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Old 07-08-2011, 09:25 AM   #35
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Gosh Sarah, you're a lot braver than us. Last week while in Madeira we did an 8 mile mountain walk with a guide - group of 7 couples from 5 countries. We saw a lady in front of us fall and break her arm and about 20 minutes later a guy from another group coming towards us collapsed with a heart attack. Our guide and 2 other managed the situation while we waited. There was also a doctor and 2 nurses in the 3 groups. The 2 Russians in our group were able to help with language as the guy who'd collapsed was Russian and none of the 4 Russians in that group spoke anything other than Russian.

After about 30 minutes they reckoned they had him stabilzed enough to let us past but just as DW and I got there he crashed again (heart stopped) and we had to wait while they did CPR again. They then rolled him on his side on the narrow path for us to get by. Following our guide's directions we then lead our group on about another 1.5 miles and waited for him in a spot which was wide and had plenty of shade. Another guide joined us shortly after we got there and kept us appraised of the situation (via cell phone) until our guide joined us. Because of the remoteness of the area it took mountain rescue a long time to get to the poor guy and our guide didn't think he would survive as his heart stopped many times during the 90 minutes they were with him, and there was still another 90 minutes of carrying to do by the rescue team, but at least they had oxygen etc.

Sorry to sound so miserable Sarah, but please be sure you have plans for what to do in case of accidents, sickness etc.
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Old 07-08-2011, 09:59 AM   #36
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But yeah, I'd guess that it helps with the Peruvian authorities that they know we are fund-raising along with hell-raising. Charleston cops would certainly freak out-but the authorities have now seen about a half dozen of these Junkets roll across the country so maybe not as alarming.
You probably want to have a short document written in spanish (and quechua if possible). Still, a bunch of gringos in mototaxies aren't likely to be confused for something dangerous.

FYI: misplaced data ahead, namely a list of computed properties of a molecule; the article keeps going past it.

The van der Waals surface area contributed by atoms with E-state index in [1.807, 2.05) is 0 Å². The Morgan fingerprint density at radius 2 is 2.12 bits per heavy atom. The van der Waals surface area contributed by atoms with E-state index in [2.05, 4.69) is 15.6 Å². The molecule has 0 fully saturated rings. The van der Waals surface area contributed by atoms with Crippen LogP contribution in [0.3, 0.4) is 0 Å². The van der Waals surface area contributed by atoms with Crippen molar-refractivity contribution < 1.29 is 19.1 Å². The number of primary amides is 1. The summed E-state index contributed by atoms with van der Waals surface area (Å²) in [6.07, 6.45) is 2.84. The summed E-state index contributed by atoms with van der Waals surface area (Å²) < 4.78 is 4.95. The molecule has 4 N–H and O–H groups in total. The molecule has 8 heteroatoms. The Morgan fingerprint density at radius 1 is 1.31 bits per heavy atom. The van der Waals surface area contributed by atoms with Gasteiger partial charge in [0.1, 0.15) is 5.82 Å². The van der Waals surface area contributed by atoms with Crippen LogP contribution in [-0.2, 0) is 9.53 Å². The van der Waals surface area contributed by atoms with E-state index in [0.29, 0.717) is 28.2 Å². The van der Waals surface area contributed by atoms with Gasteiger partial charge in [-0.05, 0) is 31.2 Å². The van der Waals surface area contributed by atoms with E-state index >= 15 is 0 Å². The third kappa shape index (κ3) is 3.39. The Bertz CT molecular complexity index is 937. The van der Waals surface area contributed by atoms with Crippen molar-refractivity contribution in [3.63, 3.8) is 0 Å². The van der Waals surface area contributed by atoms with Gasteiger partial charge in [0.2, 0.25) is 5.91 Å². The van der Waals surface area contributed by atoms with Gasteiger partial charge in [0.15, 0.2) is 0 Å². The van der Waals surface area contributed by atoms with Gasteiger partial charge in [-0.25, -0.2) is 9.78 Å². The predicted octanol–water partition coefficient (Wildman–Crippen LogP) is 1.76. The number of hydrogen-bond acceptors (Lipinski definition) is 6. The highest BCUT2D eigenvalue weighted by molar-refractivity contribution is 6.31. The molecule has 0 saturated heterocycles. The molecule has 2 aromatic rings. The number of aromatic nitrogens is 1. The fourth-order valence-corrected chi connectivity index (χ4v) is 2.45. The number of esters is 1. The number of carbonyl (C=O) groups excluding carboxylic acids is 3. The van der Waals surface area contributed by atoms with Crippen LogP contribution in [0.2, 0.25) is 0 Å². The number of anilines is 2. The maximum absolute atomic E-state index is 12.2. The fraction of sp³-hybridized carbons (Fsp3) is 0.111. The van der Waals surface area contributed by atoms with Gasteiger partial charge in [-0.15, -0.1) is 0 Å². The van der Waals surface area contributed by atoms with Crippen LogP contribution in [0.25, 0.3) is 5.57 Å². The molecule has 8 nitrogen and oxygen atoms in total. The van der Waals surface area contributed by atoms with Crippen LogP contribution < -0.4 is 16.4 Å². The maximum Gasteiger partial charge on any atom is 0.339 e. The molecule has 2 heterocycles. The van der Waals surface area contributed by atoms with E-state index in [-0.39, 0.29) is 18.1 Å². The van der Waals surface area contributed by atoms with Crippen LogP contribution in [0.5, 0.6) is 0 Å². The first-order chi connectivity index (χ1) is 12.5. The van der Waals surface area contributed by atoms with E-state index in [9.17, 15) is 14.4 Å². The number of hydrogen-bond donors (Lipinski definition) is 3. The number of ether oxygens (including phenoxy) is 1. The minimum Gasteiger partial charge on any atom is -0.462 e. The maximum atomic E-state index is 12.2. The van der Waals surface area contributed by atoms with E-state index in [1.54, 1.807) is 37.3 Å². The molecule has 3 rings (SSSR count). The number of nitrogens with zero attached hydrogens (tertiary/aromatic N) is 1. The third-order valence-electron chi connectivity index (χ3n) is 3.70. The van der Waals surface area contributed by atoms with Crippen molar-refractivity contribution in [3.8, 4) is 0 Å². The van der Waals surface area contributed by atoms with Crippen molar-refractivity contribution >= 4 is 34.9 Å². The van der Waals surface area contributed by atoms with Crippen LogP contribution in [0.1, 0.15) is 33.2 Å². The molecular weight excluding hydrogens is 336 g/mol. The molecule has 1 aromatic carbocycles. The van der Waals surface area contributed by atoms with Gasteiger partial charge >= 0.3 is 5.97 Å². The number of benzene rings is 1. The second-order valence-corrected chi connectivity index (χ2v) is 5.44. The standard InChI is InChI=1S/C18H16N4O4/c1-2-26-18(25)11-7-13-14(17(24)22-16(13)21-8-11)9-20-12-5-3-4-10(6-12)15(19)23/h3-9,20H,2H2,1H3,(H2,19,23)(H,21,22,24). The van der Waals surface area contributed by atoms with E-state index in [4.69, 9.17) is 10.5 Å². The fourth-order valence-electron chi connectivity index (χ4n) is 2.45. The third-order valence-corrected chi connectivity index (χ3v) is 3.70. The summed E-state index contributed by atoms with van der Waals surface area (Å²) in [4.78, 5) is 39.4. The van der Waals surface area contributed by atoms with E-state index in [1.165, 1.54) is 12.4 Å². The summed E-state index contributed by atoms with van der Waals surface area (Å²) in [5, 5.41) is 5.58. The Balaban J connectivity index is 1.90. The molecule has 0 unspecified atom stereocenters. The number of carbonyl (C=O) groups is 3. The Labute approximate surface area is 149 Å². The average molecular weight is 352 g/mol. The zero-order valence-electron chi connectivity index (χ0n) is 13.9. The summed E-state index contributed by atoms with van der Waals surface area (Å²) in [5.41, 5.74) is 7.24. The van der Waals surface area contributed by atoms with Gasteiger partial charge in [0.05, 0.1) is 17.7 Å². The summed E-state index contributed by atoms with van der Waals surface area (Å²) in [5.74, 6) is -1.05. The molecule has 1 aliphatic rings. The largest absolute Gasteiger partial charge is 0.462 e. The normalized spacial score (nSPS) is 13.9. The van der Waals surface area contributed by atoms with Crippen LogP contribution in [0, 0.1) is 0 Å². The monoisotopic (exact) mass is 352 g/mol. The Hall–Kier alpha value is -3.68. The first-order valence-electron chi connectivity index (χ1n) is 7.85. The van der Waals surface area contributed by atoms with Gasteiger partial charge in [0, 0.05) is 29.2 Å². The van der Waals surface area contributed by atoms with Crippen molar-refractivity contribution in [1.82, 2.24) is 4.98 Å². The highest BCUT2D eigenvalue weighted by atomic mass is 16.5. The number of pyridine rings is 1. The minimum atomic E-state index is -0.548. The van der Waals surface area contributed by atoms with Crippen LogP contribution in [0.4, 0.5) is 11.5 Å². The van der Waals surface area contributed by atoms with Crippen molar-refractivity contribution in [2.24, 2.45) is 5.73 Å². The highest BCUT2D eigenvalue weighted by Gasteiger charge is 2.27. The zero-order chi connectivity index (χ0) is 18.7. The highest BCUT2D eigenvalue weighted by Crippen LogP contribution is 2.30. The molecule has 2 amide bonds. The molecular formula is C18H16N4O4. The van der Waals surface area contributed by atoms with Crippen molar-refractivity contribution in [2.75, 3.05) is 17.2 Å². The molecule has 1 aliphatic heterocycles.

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We will be traveling on roads, crappy roads for sure compared to ours, but roads that are traveled every day by Peruvians going about their normal lives. So if we break down and our spare parts are insufficient, we hope to flag down help as countless others have done in Junkets past. There are many pictures of Motos in the back of a lorry tooling on to the next town.
"Crappy" and "traveled every day". Hmmm. Not so sure about that. I've not traveled around rural Peru but I have driven through the Andes in Venezuela, more than once. There are lots of areas with little traffic, roads that are washed out or difficult to navigate, and no nearby town. Or, a town, but no mechanic.

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I think, and MichaelB has agreed, the people of rural Peru are pretty friendly and if we are respectful, we will expect kindness in return. For me, this is as much a cultural trip as anything. Rarely are we "forced" by circumstances to rely on both our own wits and sometimes the kindness of strangers. And what better way to practice my Spanish than hanging around a dusty town square waiting for somebody's cousin who is a mechanic to get word we need repairs?
Still agree. But not all areas are populated. Getting stranded could be a problem. How bad? Not sure without knowledge of the specific route. My recollection is your route goes through both mountains and coast. Mountains are probably the greater risk - road damage, sparse population. What's your plan B if someone goes missing or gets stranded? GSM cell phone?